The Aegean Bronze Age
Cambridge University Press, Mar 3, 1994 - Social Science - 342 pages
Oliver Dickinson has written a scholarly, accessible and up-to-date introduction to the prehistoric civilizations of Greece. The Aegean Bronze Age saw the rise and fall of the Minoan and Mycenaean civilizations. The cultural history of the region emerges through a series of thematic chapters that treat settlement, economy, crafts, exchange and foreign contact, and religion and burial customs. Students and teachers will welcome this book, but it will also provide the ideal companion for amateur archaeologists visiting the Aegean.
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TERMINOLOGY AND CHRONOLOGY
THE NATURAL ENVIRONMENT AND RESOURCES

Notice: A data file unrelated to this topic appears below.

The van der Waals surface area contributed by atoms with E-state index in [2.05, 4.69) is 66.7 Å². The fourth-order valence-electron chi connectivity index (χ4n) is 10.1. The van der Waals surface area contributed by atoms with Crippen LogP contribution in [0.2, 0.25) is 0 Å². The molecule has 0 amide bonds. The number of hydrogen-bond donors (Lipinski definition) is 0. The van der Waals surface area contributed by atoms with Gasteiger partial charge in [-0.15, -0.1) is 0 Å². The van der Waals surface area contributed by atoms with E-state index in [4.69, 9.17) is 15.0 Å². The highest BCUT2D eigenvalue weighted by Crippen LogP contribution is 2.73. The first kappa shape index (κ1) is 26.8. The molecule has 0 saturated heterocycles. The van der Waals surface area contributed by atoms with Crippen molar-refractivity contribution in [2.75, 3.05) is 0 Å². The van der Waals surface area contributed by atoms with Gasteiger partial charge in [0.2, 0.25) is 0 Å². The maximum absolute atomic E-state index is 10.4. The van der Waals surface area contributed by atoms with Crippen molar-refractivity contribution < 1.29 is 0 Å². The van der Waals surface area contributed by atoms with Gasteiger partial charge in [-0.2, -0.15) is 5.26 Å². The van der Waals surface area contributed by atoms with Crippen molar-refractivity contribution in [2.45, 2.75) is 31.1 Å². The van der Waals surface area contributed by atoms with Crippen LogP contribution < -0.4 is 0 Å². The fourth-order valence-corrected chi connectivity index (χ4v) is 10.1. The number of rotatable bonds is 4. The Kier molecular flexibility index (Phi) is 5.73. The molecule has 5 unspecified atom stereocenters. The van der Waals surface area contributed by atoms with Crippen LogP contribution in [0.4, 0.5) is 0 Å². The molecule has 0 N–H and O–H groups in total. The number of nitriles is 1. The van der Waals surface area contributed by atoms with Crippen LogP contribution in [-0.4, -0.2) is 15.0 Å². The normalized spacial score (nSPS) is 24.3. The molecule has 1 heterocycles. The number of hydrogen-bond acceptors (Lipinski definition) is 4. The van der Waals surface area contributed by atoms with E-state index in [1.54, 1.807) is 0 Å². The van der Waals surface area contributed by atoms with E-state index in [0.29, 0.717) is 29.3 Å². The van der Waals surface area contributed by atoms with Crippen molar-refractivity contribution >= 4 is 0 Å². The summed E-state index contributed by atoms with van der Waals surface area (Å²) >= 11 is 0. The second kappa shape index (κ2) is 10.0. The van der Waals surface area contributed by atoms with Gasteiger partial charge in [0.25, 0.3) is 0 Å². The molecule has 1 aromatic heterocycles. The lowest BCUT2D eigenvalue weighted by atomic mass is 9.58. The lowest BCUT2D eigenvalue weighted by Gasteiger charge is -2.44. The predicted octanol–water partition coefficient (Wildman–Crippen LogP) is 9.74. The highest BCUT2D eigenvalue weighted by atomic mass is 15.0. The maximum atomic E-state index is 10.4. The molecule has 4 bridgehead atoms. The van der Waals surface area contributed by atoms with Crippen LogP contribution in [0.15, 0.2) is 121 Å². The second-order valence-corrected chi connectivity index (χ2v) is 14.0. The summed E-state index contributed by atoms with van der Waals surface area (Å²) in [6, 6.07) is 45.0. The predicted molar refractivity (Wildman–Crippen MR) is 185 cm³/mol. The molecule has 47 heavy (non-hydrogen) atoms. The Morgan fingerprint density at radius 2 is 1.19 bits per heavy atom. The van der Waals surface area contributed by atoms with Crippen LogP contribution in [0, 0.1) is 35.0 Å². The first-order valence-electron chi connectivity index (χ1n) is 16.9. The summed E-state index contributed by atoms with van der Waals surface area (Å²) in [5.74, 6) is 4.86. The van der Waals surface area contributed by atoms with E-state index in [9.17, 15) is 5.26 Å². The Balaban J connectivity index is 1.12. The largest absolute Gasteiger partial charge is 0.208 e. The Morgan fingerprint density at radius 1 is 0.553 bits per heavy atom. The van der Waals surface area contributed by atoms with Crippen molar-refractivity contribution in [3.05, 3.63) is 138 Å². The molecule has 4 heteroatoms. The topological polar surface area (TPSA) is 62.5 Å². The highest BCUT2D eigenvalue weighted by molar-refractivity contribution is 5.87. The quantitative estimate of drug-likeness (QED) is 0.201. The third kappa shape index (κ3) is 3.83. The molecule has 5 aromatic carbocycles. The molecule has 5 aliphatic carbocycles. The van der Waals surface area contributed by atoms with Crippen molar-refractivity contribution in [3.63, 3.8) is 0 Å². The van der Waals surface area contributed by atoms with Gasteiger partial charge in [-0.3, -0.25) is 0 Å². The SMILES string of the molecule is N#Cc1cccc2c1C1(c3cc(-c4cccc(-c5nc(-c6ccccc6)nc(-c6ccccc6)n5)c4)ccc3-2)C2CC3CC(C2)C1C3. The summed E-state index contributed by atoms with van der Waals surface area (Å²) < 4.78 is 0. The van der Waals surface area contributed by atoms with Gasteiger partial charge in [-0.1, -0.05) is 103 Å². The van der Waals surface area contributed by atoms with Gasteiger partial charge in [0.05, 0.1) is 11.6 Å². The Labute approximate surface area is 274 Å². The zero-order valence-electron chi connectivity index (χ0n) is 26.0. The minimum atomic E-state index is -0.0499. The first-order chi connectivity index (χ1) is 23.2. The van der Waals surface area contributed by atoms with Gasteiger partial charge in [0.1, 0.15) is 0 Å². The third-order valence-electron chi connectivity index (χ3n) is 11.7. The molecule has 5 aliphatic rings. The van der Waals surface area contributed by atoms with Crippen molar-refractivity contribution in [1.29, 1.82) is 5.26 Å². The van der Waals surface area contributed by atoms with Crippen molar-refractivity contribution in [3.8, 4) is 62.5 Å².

THE FIRST HUMAN POPULATIONS
SETTLEMENT AND ECONOMY
ARTS AND CRAFTS
Nonceramic vessels and furniture
Architecture a buildings b other structures
Jewellery and ornaments
Weapons and armour
TRADE EXCHANGE AND OVERSEAS CONTACT
Aegean Aegina Akrotiri Anatolia appear Argolid argued Arkhanes Ayia Irini Ayia Triada beads Branigan bronze buildings burials Catling cemeteries central centres ceremonial certainly chamber tombs circular tombs clay common complex contexts Courtesy Cretan Crete cult culture Cycladic decorated early East Eastern elaborate especially evidence examples figurines forms frescoes gold Gournia Hagg Helladic House identified IIIB important indicate Knossos later Lerna LH IIIC Linear B texts mainland major Mallia Marinatos material Messenia metal Minoan Mochlos Mycenae Mycenaean Myrtos Neolithic Nichoria Palaikastro particularly peak sanctuaries Peloponnese Petsopha Phaistos phases Phylakopi pithoi pottery types probably produced Pylos rare reflect region religion Renfrew represent ritual seals Second Palace Period seems settlements Shaft Graves shapes shrines stirrup jars stone vessels style suggested Third Palace Period Tiryns tradition walls wares Warren and Hankey Zakro